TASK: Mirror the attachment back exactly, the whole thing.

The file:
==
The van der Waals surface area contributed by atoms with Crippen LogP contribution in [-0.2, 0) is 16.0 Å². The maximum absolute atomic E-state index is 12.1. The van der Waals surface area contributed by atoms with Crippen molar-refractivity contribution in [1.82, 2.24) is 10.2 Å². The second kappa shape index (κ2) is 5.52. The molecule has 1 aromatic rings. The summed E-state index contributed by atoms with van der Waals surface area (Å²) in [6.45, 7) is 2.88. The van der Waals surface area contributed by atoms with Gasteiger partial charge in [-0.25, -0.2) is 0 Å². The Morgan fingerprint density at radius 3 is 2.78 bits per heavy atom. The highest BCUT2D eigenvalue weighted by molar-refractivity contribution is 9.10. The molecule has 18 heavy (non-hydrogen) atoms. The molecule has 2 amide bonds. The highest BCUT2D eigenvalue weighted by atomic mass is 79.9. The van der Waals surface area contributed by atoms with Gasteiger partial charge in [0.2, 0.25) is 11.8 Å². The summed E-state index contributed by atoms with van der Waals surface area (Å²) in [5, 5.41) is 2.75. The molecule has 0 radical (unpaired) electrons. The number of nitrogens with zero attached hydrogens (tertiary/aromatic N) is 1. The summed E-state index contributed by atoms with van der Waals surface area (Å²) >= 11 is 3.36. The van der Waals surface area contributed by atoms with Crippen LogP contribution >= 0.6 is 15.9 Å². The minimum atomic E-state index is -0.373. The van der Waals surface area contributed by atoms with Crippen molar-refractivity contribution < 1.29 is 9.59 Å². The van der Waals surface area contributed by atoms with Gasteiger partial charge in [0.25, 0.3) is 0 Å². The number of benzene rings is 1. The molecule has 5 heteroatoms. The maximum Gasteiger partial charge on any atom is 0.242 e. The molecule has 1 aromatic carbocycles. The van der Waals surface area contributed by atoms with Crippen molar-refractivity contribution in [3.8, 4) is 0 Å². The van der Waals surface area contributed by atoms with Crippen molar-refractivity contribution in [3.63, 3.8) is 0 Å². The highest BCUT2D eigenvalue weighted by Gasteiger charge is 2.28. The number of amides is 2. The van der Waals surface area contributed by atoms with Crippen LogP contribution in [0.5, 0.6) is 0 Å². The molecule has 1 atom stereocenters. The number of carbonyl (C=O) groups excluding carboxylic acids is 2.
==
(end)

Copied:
The van der Waals surface area contributed by atoms with Crippen LogP contribution in [-0.2, 0) is 16.0 Å². The maximum absolute atomic E-state index is 12.1. The van der Waals surface area contributed by atoms with Crippen molar-refractivity contribution in [1.82, 2.24) is 10.2 Å². The second kappa shape index (κ2) is 5.52. The molecule has 1 aromatic rings. The summed E-state index contributed by atoms with van der Waals surface area (Å²) in [6.45, 7) is 2.88. The van der Waals surface area contributed by atoms with Gasteiger partial charge in [-0.25, -0.2) is 0 Å². The Morgan fingerprint density at radius 3 is 2.78 bits per heavy atom. The highest BCUT2D eigenvalue weighted by molar-refractivity contribution is 9.10. The molecule has 18 heavy (non-hydrogen) atoms. The molecule has 2 amide bonds. The highest BCUT2D eigenvalue weighted by atomic mass is 79.9. The van der Waals surface area contributed by atoms with Gasteiger partial charge in [0.2, 0.25) is 11.8 Å². The summed E-state index contributed by atoms with van der Waals surface area (Å²) in [5, 5.41) is 2.75. The molecule has 0 radical (unpaired) electrons. The number of nitrogens with zero attached hydrogens (tertiary/aromatic N) is 1. The summed E-state index contributed by atoms with van der Waals surface area (Å²) >= 11 is 3.36. The van der Waals surface area contributed by atoms with Crippen LogP contribution >= 0.6 is 15.9 Å². The minimum atomic E-state index is -0.373. The van der Waals surface area contributed by atoms with Crippen molar-refractivity contribution < 1.29 is 9.59 Å². The van der Waals surface area contributed by atoms with Gasteiger partial charge in [0.25, 0.3) is 0 Å². The number of benzene rings is 1. The molecule has 5 heteroatoms. The maximum Gasteiger partial charge on any atom is 0.242 e. The molecule has 1 aromatic carbocycles. The van der Waals surface area contributed by atoms with Crippen molar-refractivity contribution in [3.8, 4) is 0 Å². The van der Waals surface area contributed by atoms with Crippen molar-refractivity contribution in [3.63, 3.8) is 0 Å². The highest BCUT2D eigenvalue weighted by Gasteiger charge is 2.28. The number of amides is 2. The van der Waals surface area contributed by atoms with Crippen LogP contribution in [0.5, 0.6) is 0 Å². The molecule has 1 atom stereocenters. The number of carbonyl (C=O) groups excluding carboxylic acids is 2.